The CRM is pleased to announce that the 2006 CAP/CRM Prize in Theoretical and Mathematical Physics is awarded to John Harnad (Concordia University and CRM), for his outstanding contributions to the theory of integrable systems with connections to gauge theory, inverse scattering and random matrices. Combining a vivid intuition of physical systems with a sound mastery of  geometrical aspects of the theory, his work has had, in the last thirty years, a deep and lasting impact on our understanding of these subjects.

After obtaining a B.Sc from McGill University in 1967 and a M.Sc. from the University of Illinois en 1968, John Harnad did a D. Phil. in theoretical physics at the University of Oxford under the direction of Professor J. C. Taylor. After postdoctoral years at the Eötvös Institute in Budapest and Carleton University in Ottawa (1972-1975), he became a research associate at the CRM (1975-1984), and an associate professor at the Stevens Institute of Technology (1985-1986) and at the École Polytechnique in Montréal. He became a faculty member at Concordia University in 1989 and is now the director of the Mathematical Physics Group at the CRM.

He began his career as an elementary particle physicist. Turning towards non-Abelian gauge theories, he developed, with collaborators and students, the theory of dimensional reduction and applied it to obtain a great number of exact invariant solutions of the classical Yang-Mills equations and their supersymmetric extensions. Those investigations are still quoted by both mathematicians and physicists.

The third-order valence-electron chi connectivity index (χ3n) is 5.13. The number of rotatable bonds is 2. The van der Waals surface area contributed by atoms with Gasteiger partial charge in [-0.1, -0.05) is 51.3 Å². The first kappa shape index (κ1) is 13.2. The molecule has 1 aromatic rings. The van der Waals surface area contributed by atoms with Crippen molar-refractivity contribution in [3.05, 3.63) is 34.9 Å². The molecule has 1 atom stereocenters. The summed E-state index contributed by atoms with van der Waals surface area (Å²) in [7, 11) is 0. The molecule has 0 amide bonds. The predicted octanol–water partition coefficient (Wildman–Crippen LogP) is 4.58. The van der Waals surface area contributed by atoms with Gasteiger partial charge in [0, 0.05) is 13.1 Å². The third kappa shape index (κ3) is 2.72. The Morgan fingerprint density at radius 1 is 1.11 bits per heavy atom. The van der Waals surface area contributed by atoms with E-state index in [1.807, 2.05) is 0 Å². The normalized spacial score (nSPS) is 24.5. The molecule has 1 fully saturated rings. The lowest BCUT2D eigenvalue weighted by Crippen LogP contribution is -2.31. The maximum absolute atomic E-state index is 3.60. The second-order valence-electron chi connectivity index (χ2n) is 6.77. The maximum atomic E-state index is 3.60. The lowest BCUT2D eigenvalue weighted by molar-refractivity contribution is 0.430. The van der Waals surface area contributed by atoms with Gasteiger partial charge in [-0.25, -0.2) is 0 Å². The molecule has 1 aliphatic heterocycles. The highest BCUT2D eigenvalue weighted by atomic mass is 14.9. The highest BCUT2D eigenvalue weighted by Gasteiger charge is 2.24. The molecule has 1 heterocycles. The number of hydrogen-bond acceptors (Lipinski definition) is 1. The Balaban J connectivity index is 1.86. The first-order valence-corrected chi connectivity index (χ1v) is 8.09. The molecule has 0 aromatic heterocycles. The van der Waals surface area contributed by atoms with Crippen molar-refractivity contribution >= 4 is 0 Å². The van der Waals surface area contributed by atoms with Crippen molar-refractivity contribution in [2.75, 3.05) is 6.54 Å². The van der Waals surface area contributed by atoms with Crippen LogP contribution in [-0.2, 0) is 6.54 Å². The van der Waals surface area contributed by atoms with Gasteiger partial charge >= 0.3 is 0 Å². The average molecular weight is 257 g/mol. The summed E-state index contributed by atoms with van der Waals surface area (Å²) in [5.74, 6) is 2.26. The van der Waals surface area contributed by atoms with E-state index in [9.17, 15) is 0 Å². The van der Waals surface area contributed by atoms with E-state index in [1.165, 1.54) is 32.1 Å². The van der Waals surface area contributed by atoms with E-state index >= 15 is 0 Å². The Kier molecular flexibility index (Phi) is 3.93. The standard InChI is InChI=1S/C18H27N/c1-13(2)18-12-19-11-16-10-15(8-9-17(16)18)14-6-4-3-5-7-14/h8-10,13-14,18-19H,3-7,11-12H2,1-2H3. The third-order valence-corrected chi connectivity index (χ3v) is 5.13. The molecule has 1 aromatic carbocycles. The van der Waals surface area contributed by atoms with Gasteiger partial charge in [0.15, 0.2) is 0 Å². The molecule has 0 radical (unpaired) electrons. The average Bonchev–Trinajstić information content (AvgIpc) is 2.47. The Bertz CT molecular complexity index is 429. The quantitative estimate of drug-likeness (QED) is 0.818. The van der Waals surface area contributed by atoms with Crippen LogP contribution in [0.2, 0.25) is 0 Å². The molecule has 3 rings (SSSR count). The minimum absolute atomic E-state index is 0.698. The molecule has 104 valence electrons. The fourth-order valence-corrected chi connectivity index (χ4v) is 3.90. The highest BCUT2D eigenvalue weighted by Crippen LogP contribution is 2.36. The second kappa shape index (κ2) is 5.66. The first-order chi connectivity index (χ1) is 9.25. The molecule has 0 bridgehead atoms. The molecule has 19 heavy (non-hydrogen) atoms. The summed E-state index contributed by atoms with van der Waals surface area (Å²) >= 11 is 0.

Since the early 1980’s, John Harnad has been mainly working on the theory of classical and quantum integrable systems and has become one of the world leaders in this field. Numerous and important, his contributions include : nonlinear superposition formulas for certain types of nonlinear ordinary differential equations that later turned out to figure as Bäcklund transformations for soliton type equations ; the introduction of the soliton correlation matrix in soliton theory, relating the inverse spectral approach to the holonomic quantum field approach of Sato et al. ; the Hamiltonian theory of quasi-periodic solutions of integrable partial differential equations and the introduction of spectral Darboux coordinates; the introduction of "dual isomonodromic deformations" in the general framework of the Hamiltonian theory of isomonodromic deformations.

John Harnad’s most recent work is devoted to the theory of random matrices. He and his collaborators have established a relationship between isomonodromic deformations and the spectral theory of random matrices. This permitted them to establish connections between isomonodromic tau functions, orthogonal and biorthogonal systems of polynomials associated to random matrices and the corresponding correlation functions.

John Harnad has been invited to give a plenary lecture during the 2006 CAP (Canadian Association of Physicists) Congress at Brock University in St. Catharines, Ontario from June 11-14.